One of the best things about librarians is that we are always willing to share, beg, borrow and steal lessons and projects. Two years ago, I heard about an awesome mystery animal project from an amazing librarian (and friend), Laura Beals D'Elia, and then I saw it replicated when I went to shadow the ever-wonderful Judi Paradis this fall, which made me immediately want to do it this spring. I did it a little differently than both of them because I was working on my own (instead of in collaboration with a classroom teacher), and had minimal support, but I'm still pretty pleased with the results.
Our first graders study animal classification and then take a trip to the Stone Zoo, so this seemed like a perfect opportunity. The basic premise of the project is that students get clues about a mystery animal and have to use what they know about animal classification to create an argument for why they believed the animal belonged to a particular group.
The first step was writing the clues - I used the clues Judi graciously shared with me as inspiration, but wrote my own. I wanted to make sure each clue worked for multiple types of animals, which was tricky!
The next step was recruiting some very eager 5th graders to film a video for me introducing the project and sharing the clues. In retrospect, I shouldn't have had the videos reveal all the clues (rookie mistake!) because it altered the inquiry and discussion process, but the project was still a huge success.
We began by discussing what students already knew about animal classification using Popplet, one of my favorite mind-mapping tools. The following week, we watched the entire video and then began breaking down the clues. Using the ActivBoard, I read out each clue to students and then we spent time discussing what type of animal each clue might belong to, and I color-coded their responses for a visual reminder.
As we worked our way through the clues, I checked in with kids periodically to see what they were thinking. Not only was this a great use of turn-and-talk, but it made the kids stop and really process what they were talking about and work to build their conclusions with supporting evidence. I continued to track what students were saying to show the evolution of their thoughts using Padlet (the most recent posts represent the end of the project, and the further you scroll, the earlier in the process we were). They weren't always correct in their rationale, but I loved hearing their thinking change. Bigger picture!
I was also delighted to find out that the kids kept talking about the project outside of the library, and that they used their time at the zoo trying to desperately figure out what the animal could be. Two kiddos even admitted to taking a map from the zoo and studying it on the bus, determined to find the answer! This is the sort of thing you live for as a teacher, and I was delighted to hear this.
To finish up, kids had to draw a picture of what they believed the mystery animal looked like and write a short explanation of why they felt that way. I gave them alist of the clues related to the animal's appearance, and also a chart breaking down the clues and which categories we'd put them in.
Last but not least, I recorded the students sharing their thoughts using Explain Everything (my go-to app this year). One of the things I noticed as we did this project was how uncomfortable the kids were - they kept demanding certainty and answers, and I would just grin and tell them I wasn't going to tell them anything. I had to repeat multiple times that the clues were supposed to match different categories on purpose, and when we got to the final stage, I told the kids they had to judge for themselves which pieces of evidence were the most important. As you will hear, some kids took a straightforward approach (x had the most checks, so it must be this) and others were willing to explore and wonder a bit more.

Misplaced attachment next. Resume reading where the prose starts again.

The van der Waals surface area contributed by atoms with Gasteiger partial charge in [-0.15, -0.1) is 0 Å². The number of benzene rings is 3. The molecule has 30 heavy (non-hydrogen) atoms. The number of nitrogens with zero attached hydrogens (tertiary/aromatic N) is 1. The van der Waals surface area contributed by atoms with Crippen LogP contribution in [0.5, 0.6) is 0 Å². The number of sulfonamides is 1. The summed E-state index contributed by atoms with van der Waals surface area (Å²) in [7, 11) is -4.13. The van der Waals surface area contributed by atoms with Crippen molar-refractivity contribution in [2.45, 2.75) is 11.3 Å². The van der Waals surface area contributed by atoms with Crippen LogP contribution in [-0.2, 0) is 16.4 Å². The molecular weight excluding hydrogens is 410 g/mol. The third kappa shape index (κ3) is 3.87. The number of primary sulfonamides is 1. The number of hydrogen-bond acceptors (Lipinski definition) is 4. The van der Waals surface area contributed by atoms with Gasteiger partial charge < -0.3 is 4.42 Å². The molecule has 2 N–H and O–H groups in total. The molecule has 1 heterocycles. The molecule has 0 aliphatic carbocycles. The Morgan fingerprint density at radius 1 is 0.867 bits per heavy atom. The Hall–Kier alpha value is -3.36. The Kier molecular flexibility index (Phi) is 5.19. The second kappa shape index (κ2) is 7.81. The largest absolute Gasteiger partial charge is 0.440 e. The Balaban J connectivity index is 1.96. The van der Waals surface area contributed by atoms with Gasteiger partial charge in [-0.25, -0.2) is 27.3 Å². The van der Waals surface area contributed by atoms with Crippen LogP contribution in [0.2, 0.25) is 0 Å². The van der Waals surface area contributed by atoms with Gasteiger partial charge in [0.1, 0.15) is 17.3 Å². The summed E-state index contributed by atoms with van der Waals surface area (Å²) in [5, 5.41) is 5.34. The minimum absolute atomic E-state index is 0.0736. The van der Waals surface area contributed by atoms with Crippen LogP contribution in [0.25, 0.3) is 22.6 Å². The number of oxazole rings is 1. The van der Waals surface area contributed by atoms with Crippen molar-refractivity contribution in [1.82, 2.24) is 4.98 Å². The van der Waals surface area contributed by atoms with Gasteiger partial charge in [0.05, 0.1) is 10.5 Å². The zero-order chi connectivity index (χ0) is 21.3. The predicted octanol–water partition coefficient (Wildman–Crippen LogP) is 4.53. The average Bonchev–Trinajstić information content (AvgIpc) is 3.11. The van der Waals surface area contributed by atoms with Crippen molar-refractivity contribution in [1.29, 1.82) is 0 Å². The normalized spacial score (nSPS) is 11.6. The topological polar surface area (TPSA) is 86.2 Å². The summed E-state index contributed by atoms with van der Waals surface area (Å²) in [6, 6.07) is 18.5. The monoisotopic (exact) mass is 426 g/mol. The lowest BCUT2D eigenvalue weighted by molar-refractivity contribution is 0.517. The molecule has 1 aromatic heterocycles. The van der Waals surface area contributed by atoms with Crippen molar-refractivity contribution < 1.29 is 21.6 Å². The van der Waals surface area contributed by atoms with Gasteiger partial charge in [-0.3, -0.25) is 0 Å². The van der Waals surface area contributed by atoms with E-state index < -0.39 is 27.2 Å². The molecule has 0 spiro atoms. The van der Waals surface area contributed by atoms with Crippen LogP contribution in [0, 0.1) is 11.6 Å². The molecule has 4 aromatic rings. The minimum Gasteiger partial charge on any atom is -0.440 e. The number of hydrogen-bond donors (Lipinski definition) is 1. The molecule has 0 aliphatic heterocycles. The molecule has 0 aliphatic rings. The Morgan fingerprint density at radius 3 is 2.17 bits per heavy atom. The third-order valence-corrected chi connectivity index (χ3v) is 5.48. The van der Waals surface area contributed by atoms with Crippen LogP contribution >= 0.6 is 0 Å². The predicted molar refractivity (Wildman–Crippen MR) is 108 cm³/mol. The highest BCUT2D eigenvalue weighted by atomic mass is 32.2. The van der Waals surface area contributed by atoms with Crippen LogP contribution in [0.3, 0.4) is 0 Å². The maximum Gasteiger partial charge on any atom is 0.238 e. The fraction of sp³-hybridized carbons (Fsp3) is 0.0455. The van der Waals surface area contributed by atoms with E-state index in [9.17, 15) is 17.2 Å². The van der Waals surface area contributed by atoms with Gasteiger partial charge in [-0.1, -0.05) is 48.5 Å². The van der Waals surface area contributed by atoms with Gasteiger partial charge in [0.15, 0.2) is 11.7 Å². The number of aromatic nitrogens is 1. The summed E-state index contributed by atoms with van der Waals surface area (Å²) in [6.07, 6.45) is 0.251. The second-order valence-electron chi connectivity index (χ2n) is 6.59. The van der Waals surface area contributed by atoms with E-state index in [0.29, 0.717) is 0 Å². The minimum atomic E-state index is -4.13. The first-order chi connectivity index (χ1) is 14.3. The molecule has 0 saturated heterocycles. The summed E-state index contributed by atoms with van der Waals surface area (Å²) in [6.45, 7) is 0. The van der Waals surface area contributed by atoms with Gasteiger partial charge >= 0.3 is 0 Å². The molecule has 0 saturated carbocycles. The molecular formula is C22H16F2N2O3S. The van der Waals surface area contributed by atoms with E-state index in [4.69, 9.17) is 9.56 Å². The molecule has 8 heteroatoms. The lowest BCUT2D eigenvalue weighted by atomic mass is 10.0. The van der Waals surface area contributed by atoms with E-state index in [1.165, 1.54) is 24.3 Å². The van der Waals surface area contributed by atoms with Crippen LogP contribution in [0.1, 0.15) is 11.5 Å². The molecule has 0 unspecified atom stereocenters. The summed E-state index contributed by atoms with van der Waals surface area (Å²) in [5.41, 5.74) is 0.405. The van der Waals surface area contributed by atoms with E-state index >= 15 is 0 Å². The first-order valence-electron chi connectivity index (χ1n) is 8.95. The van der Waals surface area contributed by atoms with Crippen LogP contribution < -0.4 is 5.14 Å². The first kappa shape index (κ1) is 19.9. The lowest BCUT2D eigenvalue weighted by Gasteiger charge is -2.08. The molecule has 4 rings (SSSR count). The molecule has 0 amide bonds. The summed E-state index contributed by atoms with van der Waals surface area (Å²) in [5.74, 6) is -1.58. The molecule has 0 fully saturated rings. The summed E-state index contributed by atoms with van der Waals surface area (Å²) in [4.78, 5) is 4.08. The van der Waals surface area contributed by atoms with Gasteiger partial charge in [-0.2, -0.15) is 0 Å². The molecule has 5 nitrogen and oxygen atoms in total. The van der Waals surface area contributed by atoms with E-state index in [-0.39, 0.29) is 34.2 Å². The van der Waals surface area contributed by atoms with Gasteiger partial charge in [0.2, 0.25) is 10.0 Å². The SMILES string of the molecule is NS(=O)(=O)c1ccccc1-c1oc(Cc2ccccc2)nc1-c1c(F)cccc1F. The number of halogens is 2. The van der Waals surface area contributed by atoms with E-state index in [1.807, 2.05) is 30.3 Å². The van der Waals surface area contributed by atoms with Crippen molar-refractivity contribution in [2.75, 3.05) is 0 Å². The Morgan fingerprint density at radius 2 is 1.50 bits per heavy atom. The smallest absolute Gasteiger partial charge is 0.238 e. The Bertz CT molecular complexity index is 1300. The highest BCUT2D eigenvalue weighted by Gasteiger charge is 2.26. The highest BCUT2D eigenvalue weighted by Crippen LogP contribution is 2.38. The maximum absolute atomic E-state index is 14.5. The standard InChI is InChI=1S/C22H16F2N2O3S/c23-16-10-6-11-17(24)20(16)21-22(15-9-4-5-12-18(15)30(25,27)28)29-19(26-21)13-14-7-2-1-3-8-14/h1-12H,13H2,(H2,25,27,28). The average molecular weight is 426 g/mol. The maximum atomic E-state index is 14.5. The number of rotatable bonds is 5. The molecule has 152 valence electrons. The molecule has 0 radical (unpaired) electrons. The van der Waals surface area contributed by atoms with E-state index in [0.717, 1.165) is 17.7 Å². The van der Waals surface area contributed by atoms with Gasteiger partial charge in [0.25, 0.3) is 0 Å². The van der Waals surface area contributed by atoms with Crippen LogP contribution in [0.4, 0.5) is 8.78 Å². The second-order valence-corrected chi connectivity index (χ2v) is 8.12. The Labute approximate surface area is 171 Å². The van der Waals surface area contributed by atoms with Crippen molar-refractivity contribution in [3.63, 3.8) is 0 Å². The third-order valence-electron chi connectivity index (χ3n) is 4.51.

On the last days of school, I revealed to the kids that the animal did not, in fact, exist. The reactions were mixed: some felt triumphant in having predicted it, others were very cross that I'd told them that it was a real animal (to be fair, I told them it could only be a real animal category, so imaginary creatures like dragons could not count!), and some thought it was very cool. I am definitely going to repeat this project next year, so hopefully the kiddos won't spoil the surprise!
Sometime last year, I started to see the phrase "app smashing" around the Twitterverse, and I was intrigued. What was this? How could I do it? And then I learned I was already doing it! So, what is app smashing? App smashing involves taking different apps/web tools and combining them together to create something new.
One of the app smashing projects we did this year was a resource put together for 4th grade students studying Washington, D.C. The 4th grade social studies curriculum in Massachusetts is focused on the study of the 50 states, but one standard calls specifically for students to learn about the various monuments in D.C. When my 4th grade team asked me for help, I knew exactly what to do.
First, I started with ThingLink, a website that lets you create interactive images by tagging the image with interactive content. I found a picture of each monument we needed, then found age-appropriate websites and videos related to that monument, and linked them to the image. When students hovered over the image, they would be able to explore the associated resources. To make everything a little bit more organized, I decided to use different symbols to denote different media formats - play button for videos, i for websites/text, and green bullseyes for tours.